Thursday, November 26, 2009

Cast and Crew: Kurt

I have been friends with Kurt for over 20 years, and we have also been co-workers for 14, and company softball double play combo for nine (I played short, Kurt 2nd; we even pulled off a triple play together). I first met Kurt on a company softball team, as my bosses knew him from a previous company. Several years later when I was out of work, Kurt was instrumental in gaining employment for me at his architecture firm, and he later became a principal of that firm.

Kurt and I have talked so much baseball and swapped so many stories that I'm sure we could write a book between us. He bought into my season ticket plan for years at Candlestick, and when Pac Bell Park first opened, Kurt was in charge of securing season tickets for our company. The company seats were in the exact same mirror image location down the 3rd base line as mine are on the 1st base line. I've sat there numerous times as well.

Kurt is a 19th century baseball buff, card and memorabilia collector and has such a keen "nose for baseball" that baseball often finds him. Two stories are in order here. Last year during Spring Training Kurt was flying home from China on a business trip (he designs homes on golf course communities there) when a flight attendant asked if he were a baseball fan. "Uhhhh, yes I am." Well, Joe Torre is sitting in first class. Okay, this is an impossibility. Joe Torre is NOT sitting in first class on a flight from China during spring training and flight attendants on international flights just don't ask passengers at random if they're baseball fans. Except he was. The Dodgers had been in China promoting baseball for the upcoming 2008 Olympics in Beijing and played a couple of games there. Of course, Kurt was the only person in the world that could have met Joe Torre on a flight from China. "Good luck this year, Joe" was Kurt's closing statement, until later when he realized that he, as a Giants fan, just wished the Dodger manager good luck!

Kurt's brother runs a charity that puts Kurt in occasional contact with all-time hall of fame greats. And of course, this year when I had tickets for Lincecum (who took a no-hitter into the 7th) and two days later, Cain, I didn't have tickets for the game in between when Johnathan Sanchez tossed his no-hitter, it was Kurt's daughter to whom I sold the tickets, and when she couldn't go, Kurt did.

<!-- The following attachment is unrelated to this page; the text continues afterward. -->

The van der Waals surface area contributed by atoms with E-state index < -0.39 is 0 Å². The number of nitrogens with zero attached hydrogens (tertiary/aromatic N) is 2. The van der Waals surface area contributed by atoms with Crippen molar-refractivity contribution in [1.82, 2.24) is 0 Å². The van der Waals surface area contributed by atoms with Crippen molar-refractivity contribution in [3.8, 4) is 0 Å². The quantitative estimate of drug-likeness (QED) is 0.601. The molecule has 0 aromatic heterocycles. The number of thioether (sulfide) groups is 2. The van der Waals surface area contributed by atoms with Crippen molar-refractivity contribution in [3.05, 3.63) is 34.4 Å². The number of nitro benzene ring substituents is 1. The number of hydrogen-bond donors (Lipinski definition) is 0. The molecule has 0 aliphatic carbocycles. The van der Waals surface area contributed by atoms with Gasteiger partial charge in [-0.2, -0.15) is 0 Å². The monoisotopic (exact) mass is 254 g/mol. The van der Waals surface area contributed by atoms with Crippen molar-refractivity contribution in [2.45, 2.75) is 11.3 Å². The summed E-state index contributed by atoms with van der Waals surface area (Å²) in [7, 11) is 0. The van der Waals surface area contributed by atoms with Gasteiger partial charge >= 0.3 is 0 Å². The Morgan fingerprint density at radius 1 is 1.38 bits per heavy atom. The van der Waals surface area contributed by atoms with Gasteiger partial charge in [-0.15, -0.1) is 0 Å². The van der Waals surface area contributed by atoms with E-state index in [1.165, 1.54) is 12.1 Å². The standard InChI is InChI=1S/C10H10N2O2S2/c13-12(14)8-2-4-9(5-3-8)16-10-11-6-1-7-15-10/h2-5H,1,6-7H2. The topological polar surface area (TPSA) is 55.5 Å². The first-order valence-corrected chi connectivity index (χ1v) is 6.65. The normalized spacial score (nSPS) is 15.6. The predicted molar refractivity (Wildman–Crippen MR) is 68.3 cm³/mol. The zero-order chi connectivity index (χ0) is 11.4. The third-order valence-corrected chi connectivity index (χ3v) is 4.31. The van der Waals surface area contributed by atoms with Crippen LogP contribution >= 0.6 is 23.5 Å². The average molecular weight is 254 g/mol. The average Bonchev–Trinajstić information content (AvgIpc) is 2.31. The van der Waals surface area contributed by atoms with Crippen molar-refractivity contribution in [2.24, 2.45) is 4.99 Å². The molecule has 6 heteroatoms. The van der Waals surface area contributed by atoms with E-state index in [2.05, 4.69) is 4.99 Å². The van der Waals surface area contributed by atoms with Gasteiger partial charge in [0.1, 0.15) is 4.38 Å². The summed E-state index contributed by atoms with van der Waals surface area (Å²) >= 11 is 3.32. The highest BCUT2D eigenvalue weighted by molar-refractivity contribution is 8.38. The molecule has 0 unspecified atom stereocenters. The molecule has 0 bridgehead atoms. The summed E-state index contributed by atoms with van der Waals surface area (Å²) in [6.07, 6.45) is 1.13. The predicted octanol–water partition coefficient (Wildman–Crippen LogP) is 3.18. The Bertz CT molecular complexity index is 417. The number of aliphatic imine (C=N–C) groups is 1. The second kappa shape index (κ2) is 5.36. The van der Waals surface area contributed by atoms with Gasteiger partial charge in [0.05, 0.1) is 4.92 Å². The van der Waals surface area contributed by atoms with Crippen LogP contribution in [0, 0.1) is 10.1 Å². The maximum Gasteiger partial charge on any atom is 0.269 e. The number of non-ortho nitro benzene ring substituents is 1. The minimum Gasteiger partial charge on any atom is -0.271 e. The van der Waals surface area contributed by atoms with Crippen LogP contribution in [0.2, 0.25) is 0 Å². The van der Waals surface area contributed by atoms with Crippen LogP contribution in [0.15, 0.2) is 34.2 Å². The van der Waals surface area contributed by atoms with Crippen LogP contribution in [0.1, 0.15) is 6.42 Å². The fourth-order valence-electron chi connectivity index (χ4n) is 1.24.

Another story epitomizes my relationship with Kurt. I was laid off earlier this year, and when I called my former company for something, all the phone lines were disconnected. What I didn't know was that a brief power outage in their neighborhood caused the phone company to give their disconnected message, so freaked out a bit, I called Kurt on his cell phone. "Oh, hey, Steve, you'll never guess where I am! I'm in the beer line at the Metrodome at a Twins day game." Of course he is, he's Kurt. Every summer he takes a ballpark tour with some of his family.

After all these years of talking baseball, it just occurred to me that I can't remember ever going to a game with Kurt. What are the odds of that? Even though that's the case, I'm still adding Kurt to my cast and crew. Dang, Kurt, could we catch a game together sometime?

Saturday, November 21, 2009

Lincecum Back To Back

Tim Lincecum won his second consecutive NL Cy Young award. This year's voting was very close and a bit controversial. Only three pitchers contended, and only five got any votes. Lincecum won despite Adam Wainwright gaining more first place votes. But Wainwright finished third. Chris Carpenter finished second, yet had fewer first place votes than the others. Carpenter's downfall was that two writers didn't even vote for him, which explains the single votes for both Vazquez and Haren.

But this wasn't an inside job, either, as I heard on the radio that neither of the two Bay Area writers gave Lincecum a first place vote.

When voting is this close, and it is obvious that all the contending candidates deserve to be considered for the top spot, then there shouldn't be any sour grapes upon losing. I would be content with any of these three winning, so no injustice was done. Of course, I wanted Lincecum to win because I'm a Giants fan. I'm used to awards and records, just not parades down Market Street or pitching awards.

In conclusion, congratulations Tim Lincecum!

Monday, November 16, 2009

7th Inning Jones

One of the more lighthearted heckling targets of the mid-80's left field bleacher scene in Oakland was a backup Kansas City outfielder named Lynn Jones. (alternate stat site) Jones gained a nickname amongst the bleacher faithful, coined by John if I remember correctly, due to his completely predictable use as a late inning defensive replacement. He simply played left field every game, but only at the end of the game. So, John gave him the nickname of "Seventh Inning Jones." We heckled him and let him know every game just where he stood; he was not a star or even a starter. Jones had little choice but to accept the label and be content with our antics. He even enjoyed the attention, so we let up a bit and he became one of the fun targets of our crew.